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Comment: Firearms ARE safety devices (Score 3, Insightful) 1374

by Vrallis (#46891317) Attached to: "Smart" Gun Seller Gets the Wrong Kind of Online Attention

A firearm IS a safety device in and of itself.

To add another 'feature' to impede in the ability of a safety device to function properly is insane.

Imagine if the brakes on your car had such a 'feature.' Need to slam on your brakes? Ooops, you were reaching your right arm out to grab your coffee, watch now out of range, no brakes.

Now imagine the same thing, but in a mugging. You and your attacker go to the ground, including your gun. You manage to reach it with your off-hand. Oops, no bang--your watch was on your other hand. Or, to go with their scenario, the bad guy gets the gun. You grab his wrist, trying to push the gun out of your face--oops, you just stuck your watch within 10 inches of it...bang, you're dead.

Comment: Gmail/Google bug (Score 1) 388

by Vrallis (#45929029) Attached to: Ask Slashdot: What To Do With Misdirected Email?

I have a feeling you're dealing with the same issue I am. I've reported it to Google, but years later it still isn't fixed.

I have a normal username (made up example: abcde@gmail.com). This other user apparently has "a.bcde@gmail.com". I don't know if they get any mail at all, but I get lots of theirs. I even tested it, sending an email to my address with randomly-inserted periods, and they all end up coming to me.

Comment: College Education (Score 1) 768

by Vrallis (#43939955) Attached to: Seeking Fifth Amendment Defenders

There is a common phrase in my neck of the woods: "...a level of stupidity that can only be attributed to a college education."

It isn't a knock on the education so much as it is about the sheltered lives far too many college students have led until that point.

The 5th Amendment is yet another example of our founding fathers' attempts to curb tyranny.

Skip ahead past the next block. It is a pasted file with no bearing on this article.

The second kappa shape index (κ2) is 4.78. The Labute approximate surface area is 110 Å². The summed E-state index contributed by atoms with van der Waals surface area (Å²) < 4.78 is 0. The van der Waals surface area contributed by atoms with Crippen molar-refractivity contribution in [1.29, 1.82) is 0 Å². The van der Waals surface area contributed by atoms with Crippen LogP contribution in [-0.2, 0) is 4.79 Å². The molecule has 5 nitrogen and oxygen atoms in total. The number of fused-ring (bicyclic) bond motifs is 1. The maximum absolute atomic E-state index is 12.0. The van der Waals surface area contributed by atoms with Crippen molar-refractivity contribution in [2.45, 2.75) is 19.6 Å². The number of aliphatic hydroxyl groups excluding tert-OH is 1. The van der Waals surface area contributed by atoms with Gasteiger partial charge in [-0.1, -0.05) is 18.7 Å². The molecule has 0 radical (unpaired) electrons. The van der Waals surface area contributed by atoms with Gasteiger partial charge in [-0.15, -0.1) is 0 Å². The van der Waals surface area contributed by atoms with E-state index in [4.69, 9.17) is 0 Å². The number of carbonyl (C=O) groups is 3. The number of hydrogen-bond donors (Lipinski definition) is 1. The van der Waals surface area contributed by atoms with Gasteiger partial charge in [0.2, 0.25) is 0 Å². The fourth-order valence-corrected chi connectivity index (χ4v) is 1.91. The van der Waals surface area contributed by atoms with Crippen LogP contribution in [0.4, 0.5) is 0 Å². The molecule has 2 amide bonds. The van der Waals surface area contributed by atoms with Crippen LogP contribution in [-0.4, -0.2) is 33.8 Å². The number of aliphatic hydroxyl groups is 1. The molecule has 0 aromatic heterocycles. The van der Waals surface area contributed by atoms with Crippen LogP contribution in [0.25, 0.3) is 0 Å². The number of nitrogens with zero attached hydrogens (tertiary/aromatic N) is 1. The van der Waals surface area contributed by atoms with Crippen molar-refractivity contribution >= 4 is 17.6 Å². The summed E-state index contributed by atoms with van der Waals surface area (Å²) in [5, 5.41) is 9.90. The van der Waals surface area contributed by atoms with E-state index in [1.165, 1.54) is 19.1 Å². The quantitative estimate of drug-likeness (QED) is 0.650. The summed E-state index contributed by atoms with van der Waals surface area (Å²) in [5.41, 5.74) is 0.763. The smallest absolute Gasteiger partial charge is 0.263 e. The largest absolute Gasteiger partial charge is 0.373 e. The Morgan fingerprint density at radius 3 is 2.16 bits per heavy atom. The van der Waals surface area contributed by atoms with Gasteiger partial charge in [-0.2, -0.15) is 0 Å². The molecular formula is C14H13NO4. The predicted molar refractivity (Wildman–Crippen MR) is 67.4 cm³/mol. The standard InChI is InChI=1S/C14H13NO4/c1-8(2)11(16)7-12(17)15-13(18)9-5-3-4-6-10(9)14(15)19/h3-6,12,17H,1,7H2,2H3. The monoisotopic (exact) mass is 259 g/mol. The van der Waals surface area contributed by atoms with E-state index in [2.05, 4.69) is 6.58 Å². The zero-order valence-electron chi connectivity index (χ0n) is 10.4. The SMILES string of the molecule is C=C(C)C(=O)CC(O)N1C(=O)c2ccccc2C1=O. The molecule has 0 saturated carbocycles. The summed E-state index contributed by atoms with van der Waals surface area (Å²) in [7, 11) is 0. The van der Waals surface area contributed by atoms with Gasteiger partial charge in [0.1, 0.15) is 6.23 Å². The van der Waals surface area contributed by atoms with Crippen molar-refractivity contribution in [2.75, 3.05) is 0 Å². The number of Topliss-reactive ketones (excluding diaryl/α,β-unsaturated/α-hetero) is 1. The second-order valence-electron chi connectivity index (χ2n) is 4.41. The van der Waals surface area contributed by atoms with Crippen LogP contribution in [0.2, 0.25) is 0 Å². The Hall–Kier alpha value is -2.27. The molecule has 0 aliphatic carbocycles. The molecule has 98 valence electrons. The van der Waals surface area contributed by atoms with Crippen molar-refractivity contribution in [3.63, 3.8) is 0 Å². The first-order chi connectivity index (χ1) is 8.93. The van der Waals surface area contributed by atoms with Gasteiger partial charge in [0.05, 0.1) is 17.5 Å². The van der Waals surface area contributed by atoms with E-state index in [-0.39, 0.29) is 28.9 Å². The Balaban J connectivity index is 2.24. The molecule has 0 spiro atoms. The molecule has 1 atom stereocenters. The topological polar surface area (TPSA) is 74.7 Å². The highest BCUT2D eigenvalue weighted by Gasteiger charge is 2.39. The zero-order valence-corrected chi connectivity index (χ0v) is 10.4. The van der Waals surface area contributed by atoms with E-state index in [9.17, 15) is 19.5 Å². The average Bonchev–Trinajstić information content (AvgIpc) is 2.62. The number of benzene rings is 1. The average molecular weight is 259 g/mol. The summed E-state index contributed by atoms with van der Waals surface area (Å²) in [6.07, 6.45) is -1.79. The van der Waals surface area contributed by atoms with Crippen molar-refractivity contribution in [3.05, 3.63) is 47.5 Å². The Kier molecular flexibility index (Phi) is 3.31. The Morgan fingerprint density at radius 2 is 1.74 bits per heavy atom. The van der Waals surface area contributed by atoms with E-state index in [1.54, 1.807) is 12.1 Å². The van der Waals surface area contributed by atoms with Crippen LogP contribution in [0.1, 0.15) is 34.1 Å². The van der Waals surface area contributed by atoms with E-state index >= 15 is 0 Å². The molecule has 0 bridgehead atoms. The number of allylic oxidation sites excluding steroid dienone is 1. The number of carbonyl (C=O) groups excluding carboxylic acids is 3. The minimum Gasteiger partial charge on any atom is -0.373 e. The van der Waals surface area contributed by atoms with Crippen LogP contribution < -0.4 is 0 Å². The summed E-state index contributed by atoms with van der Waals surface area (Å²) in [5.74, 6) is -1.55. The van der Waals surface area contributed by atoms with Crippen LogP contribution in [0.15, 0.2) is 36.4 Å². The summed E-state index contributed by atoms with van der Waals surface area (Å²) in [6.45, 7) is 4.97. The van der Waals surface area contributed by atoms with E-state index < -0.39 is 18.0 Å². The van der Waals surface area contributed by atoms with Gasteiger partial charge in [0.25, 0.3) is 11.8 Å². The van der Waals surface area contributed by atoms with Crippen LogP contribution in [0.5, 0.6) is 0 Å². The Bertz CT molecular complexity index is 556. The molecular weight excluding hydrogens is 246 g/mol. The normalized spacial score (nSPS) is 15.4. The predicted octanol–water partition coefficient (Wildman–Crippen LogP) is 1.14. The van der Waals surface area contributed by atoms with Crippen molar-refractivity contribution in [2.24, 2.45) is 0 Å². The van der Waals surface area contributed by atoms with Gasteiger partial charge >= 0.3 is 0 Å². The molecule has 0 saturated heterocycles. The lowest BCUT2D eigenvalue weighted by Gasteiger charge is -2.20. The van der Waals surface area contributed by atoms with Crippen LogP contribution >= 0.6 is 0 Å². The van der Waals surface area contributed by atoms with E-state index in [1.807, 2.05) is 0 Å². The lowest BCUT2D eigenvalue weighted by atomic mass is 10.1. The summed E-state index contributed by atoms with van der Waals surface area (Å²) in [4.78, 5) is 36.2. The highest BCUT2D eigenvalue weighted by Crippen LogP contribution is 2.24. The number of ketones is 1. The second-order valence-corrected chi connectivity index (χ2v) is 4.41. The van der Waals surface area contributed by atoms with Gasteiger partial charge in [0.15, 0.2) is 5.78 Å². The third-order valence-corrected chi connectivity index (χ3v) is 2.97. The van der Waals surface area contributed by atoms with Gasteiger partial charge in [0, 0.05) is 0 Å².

Comment: C64 and onward (Score 1) 623

by Vrallis (#43852079) Attached to: How Did You Learn How To Program?

I started off on C64s and Apple ][s in middle school, which upgraded to Mac LCs around 8th grade. Started off in BASIC, fiddled with stuff like Hypercard under the Mac.

That summer as I was going into high school my parents got me a Tandy PC1000. Family friends helped me with upgrades, software, etc. I eventually got my hands on a full copy of QuickBASIC, Turbo Pascal, and Turbo C. I wrote my own database app, even wrote my own mouse drivers in assembler, linked them in through C and QB, started expanding my own library of that sort of code.

My first 'paid' gig was for a friend of my father who owned a TV repair business. I wrote a program that monitored a modem to pick up caller ID info and store it in a database; searchable, printed reports, etc. Networked it to pass the caller ID info to PCs in other buildings on his property. My 'payment' was in hardware, software, and 100 packs of 3.5" floppies, which I was more than happy with at the time.

I went to college for CS, but learned more in my job at a research institute on campus than I did in the classes. I actually had a couple professors who, after the first semester with them, just came to me later with "You know this already, don't you? Here's the test schedule, just show up for the exams if you want." I dropped out after a couple years and managed to get a decent job before the first major dot bomb bust.

I did some coding for a year or two after that, but mostly moved up the food chain. Most of my coding these days consists of shell scripts, awk, some PHP, but little 'new development.' Today I effectively operate as a liaison between support teams and development teams since I have the skillset to give a better technical analysis of an issue as well as the coding background to debug issues as well as know what is and is not possible on the dev side.

Comment: Work for a full-timer (Score 1) 257

by Vrallis (#42874875) Attached to: Ask Slashdot: Making Side-Money As a Programmer?

I did something like this (though more sysadmin stuff than anything), but I worked for a former co-worker who started his own full-time contracting business, mainly web design work. I got paid by the hour for odds and ends, but I was there to relieve his workload and add some fine-point expertise. If something came up support-wise it was on his shoulders to find someone to handle it if I wasn't available. It worked out pretty well for both of us. If I was doing more coding work then it would have been even better as that is where his skills were so he could fully support it himself.

There is nothing so easy but that it becomes difficult when you do it reluctantly. -- Publius Terentius Afer (Terence)

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